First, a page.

2. Marriage: I can think of no better way for us to chase after Jesus than a common pursuit that wears us out, challenges our resolve, test our limits, but allows us to see God do truly remarkable things in the lives of students, Youth Pastors, our staff and ourselves. It just welds Tanya and me together in a way that I am not sure we would have experienced outside of this chase.
  3. Children: Our children have been raised at camp. Here are the things they see:
  • 350 college and young professionals (that are truly some of the best people I know) working like crazy just to tell others about Jesus.
  • Giving a week of your time for a noble pursuit with eternal consequences has a much greater impact than the $20/hour you might make for producing/selling/distributing widgets for one extra week this year.
  • There is hope, and they are surrounded by a lot of people within a few years of their age, who are carrying the mantle. Who else would we possibly want them to admire?

In what ways have you seen your wife change over the years by being involved in this ministry?

Jeff: I’m not trying to over-spiritualize the answer, but I truly believe my wife has not grown by being involved in this ministry.

My wife’s growth has happened while she sits on our breezeway, every morning, engulfed in God’s word. The reason we are able to continue seeing camp as valuable in our lives each and every year is because she is spending time on our breezeway.

For Tanya, camp is just the overflow of what God has given her on our breezeway.

What would you say to younger couples who are trying to discover their family ministry callings?

Jeff: Do not believe the lie that you only have so much time or that your job/schedule/life won’t allow you to do something that God has invited you to do.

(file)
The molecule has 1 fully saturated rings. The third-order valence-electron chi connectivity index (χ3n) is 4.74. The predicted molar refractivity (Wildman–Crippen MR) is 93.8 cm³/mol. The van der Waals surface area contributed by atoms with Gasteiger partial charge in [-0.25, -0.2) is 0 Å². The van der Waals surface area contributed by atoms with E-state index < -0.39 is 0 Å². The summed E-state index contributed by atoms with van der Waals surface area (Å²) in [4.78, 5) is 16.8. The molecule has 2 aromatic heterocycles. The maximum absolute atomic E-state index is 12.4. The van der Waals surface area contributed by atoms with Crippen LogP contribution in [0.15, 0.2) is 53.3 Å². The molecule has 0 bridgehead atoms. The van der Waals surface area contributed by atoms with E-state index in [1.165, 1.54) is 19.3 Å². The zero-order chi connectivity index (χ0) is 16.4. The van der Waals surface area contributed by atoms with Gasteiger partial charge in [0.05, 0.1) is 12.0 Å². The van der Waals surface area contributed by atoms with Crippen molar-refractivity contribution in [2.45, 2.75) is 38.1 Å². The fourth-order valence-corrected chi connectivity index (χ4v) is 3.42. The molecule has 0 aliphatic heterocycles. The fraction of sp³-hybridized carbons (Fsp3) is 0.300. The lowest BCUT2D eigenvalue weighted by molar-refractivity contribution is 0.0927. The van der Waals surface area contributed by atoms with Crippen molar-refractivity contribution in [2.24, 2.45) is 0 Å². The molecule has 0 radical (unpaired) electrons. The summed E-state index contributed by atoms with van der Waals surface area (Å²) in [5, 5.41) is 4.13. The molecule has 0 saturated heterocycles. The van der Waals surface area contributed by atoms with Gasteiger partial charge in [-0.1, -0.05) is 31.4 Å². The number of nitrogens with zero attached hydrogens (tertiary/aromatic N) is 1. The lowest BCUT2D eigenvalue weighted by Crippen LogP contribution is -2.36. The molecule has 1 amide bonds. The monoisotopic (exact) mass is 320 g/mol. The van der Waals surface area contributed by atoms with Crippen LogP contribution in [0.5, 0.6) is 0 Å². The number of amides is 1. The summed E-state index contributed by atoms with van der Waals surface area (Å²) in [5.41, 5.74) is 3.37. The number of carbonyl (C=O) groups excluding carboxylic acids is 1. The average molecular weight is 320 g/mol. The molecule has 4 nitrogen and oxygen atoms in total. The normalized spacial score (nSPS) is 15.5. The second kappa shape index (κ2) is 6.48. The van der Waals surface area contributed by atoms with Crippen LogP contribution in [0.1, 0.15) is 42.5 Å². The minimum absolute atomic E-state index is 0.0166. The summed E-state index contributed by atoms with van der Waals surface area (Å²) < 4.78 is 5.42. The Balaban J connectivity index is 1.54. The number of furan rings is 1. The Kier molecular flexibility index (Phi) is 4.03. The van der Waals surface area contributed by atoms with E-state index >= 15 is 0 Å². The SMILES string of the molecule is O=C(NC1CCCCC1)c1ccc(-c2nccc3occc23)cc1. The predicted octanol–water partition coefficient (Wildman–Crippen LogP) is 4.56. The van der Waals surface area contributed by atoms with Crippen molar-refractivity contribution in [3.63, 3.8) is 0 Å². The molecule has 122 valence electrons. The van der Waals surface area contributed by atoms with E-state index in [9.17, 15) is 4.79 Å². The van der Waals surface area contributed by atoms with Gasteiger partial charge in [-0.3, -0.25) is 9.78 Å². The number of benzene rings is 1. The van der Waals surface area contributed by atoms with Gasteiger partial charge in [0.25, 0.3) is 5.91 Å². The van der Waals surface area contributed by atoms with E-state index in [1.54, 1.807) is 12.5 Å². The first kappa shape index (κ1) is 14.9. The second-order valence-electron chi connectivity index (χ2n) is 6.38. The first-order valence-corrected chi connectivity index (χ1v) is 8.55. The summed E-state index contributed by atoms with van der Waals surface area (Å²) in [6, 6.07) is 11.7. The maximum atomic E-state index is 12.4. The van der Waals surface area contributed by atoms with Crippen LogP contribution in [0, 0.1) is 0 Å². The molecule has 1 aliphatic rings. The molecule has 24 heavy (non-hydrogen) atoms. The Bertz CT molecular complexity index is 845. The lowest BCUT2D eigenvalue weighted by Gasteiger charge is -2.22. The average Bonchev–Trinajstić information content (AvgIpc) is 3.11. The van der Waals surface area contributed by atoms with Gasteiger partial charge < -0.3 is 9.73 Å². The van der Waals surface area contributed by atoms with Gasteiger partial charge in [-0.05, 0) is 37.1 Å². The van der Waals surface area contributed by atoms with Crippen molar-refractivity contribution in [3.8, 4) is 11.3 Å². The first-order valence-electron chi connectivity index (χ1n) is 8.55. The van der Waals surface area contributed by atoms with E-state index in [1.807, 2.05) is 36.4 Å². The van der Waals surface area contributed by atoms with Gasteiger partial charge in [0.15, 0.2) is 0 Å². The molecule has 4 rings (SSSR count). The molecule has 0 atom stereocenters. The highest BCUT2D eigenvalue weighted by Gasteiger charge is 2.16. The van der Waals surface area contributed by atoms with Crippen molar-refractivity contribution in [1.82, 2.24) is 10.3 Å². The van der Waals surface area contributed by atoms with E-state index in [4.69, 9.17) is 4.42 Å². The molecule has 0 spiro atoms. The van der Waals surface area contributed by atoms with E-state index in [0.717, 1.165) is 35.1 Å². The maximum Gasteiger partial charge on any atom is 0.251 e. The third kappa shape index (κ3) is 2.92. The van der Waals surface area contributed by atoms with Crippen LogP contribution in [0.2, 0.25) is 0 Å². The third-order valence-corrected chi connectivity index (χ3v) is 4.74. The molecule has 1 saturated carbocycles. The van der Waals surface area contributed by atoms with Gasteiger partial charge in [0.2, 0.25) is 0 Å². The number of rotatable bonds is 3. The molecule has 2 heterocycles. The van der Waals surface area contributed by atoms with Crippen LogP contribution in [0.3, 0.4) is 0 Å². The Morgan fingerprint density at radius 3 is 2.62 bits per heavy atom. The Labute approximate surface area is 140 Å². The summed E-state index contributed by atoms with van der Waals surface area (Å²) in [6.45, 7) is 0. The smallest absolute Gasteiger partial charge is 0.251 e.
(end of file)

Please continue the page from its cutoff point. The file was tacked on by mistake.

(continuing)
For some reason, people love telling others their personal epiphany of “I just had to learn to say ‘No’ to things,” and then we are expected to nod sympathetically in agreement.

What a big load of trash. EVERYONE is busy. EVERYONE has a lot to do. When it comes down to it, you’re going to say “Yes” to WHATEVER you want to say “Yes” to and “No” to everything else.

If you’re going to say “No,” at least have the courage to say, “You know, I would help with the children’s ministry, but I really just don’t want to.” Don’t give them the lie about not having enough time.

When God is giving you, as a couple, an opportunity to do something truly extraordinary, why would you respond with, “Well, we only have so much time in our day/week/month/year?” Step up and let God build a passion in you for a ministry, as opposed to trying to fit your passion into something for Him. There is a huge difference. Let Him direct. I promise, God will not let you down if you are willing to say “Yes” when He gives you the chance.

Personally, I have heard hundreds of students tell me, “I am just not a ‘Camp person.’” If, by “Camp Person,” you picture someone in their 20s who enjoys messy games, late night talks, and jumps around all the time like their shoes are on fire, then I get it, but some of my very best staffers are people who have said “Yes” and then found God using them in extreme ways to reach kids who are also not “Camp People.”

It all came down to saying “Yes,” and then allowing God to magnify that in the midst of ministry.

You’ve got the time and your schedule will allow.

I like what Beth Moore said, “You will not get to Heaven and wish you had slept more.”

Nineteen years ago, Tanya and I said “Yes” to this ministry that we knew little about, and then later found that God had developed a passion that we can no longer reject. We are both humbled and incredibly thankful and cannot imagine life without this crazy opportunity.

Say “Yes” to a ministry, and then allow God the time to develop your passion.

Jeff is the husband of a truly amazing woman and dad to three great kids who would be dirty, dumb and living in squalor if not for their dad's incredible ability to marry way above his head. He spends his summers doing youth camp and the rest of the year trying to figure out how to make enough money to cover his summers doing youth camp.